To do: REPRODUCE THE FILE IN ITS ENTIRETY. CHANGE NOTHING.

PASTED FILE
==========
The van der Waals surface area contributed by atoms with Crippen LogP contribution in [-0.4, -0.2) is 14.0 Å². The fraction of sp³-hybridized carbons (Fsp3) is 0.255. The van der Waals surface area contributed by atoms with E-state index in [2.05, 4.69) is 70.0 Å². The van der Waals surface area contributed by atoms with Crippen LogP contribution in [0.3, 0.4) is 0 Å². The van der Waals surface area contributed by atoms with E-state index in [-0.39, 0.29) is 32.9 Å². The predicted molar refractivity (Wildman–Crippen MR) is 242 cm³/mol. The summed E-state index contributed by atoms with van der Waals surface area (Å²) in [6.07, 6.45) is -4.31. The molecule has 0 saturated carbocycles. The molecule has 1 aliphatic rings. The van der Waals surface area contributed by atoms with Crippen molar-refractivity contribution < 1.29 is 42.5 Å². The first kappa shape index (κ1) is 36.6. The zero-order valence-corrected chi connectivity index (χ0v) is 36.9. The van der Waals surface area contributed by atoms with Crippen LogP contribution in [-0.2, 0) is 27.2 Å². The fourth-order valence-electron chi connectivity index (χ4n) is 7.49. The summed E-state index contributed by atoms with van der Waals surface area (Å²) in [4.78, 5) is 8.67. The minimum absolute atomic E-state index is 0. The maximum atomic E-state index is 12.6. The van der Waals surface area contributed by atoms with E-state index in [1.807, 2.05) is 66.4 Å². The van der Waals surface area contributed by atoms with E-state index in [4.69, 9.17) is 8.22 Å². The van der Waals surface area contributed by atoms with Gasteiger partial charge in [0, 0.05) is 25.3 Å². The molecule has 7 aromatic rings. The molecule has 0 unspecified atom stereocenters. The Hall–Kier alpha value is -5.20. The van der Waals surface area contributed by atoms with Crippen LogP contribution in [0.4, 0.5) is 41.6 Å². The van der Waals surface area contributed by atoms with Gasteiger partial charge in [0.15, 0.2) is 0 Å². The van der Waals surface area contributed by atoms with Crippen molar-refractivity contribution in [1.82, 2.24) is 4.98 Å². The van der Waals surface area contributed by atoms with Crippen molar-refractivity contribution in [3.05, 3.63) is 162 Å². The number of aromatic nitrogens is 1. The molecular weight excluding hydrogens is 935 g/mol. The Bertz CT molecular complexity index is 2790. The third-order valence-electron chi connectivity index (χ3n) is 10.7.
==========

The van der Waals surface area contributed by atoms with Crippen LogP contribution in [-0.4, -0.2) is 14.0 Å². The fraction of sp³-hybridized carbons (Fsp3) is 0.255. The van der Waals surface area contributed by atoms with E-state index in [2.05, 4.69) is 70.0 Å². The van der Waals surface area contributed by atoms with Crippen LogP contribution in [0.3, 0.4) is 0 Å². The van der Waals surface area contributed by atoms with E-state index in [-0.39, 0.29) is 32.9 Å². The predicted molar refractivity (Wildman–Crippen MR) is 242 cm³/mol. The summed E-state index contributed by atoms with van der Waals surface area (Å²) in [6.07, 6.45) is -4.31. The molecule has 0 saturated carbocycles. The molecule has 1 aliphatic rings. The van der Waals surface area contributed by atoms with Crippen molar-refractivity contribution < 1.29 is 42.5 Å². The first kappa shape index (κ1) is 36.6. The zero-order valence-corrected chi connectivity index (χ0v) is 36.9. The van der Waals surface area contributed by atoms with Crippen LogP contribution in [-0.2, 0) is 27.2 Å². The fourth-order valence-electron chi connectivity index (χ4n) is 7.49. The summed E-state index contributed by atoms with van der Waals surface area (Å²) in [4.78, 5) is 8.67. The minimum absolute atomic E-state index is 0. The maximum atomic E-state index is 12.6. The van der Waals surface area contributed by atoms with E-state index in [1.807, 2.05) is 66.4 Å². The van der Waals surface area contributed by atoms with E-state index in [4.69, 9.17) is 8.22 Å². The van der Waals surface area contributed by atoms with Gasteiger partial charge in [0, 0.05) is 25.3 Å². The molecule has 7 aromatic rings. The molecule has 0 unspecified atom stereocenters. The Hall–Kier alpha value is -5.20. The van der Waals surface area contributed by atoms with Crippen LogP contribution in [0.4, 0.5) is 41.6 Å². The van der Waals surface area contributed by atoms with Gasteiger partial charge in [0.15, 0.2) is 0 Å². The van der Waals surface area contributed by atoms with Crippen molar-refractivity contribution in [1.82, 2.24) is 4.98 Å². The van der Waals surface area contributed by atoms with Crippen molar-refractivity contribution in [3.05, 3.63) is 162 Å². The number of aromatic nitrogens is 1. The molecular weight excluding hydrogens is 935 g/mol. The Bertz CT molecular complexity index is 2790. The third-order valence-electron chi connectivity index (χ3n) is 10.7.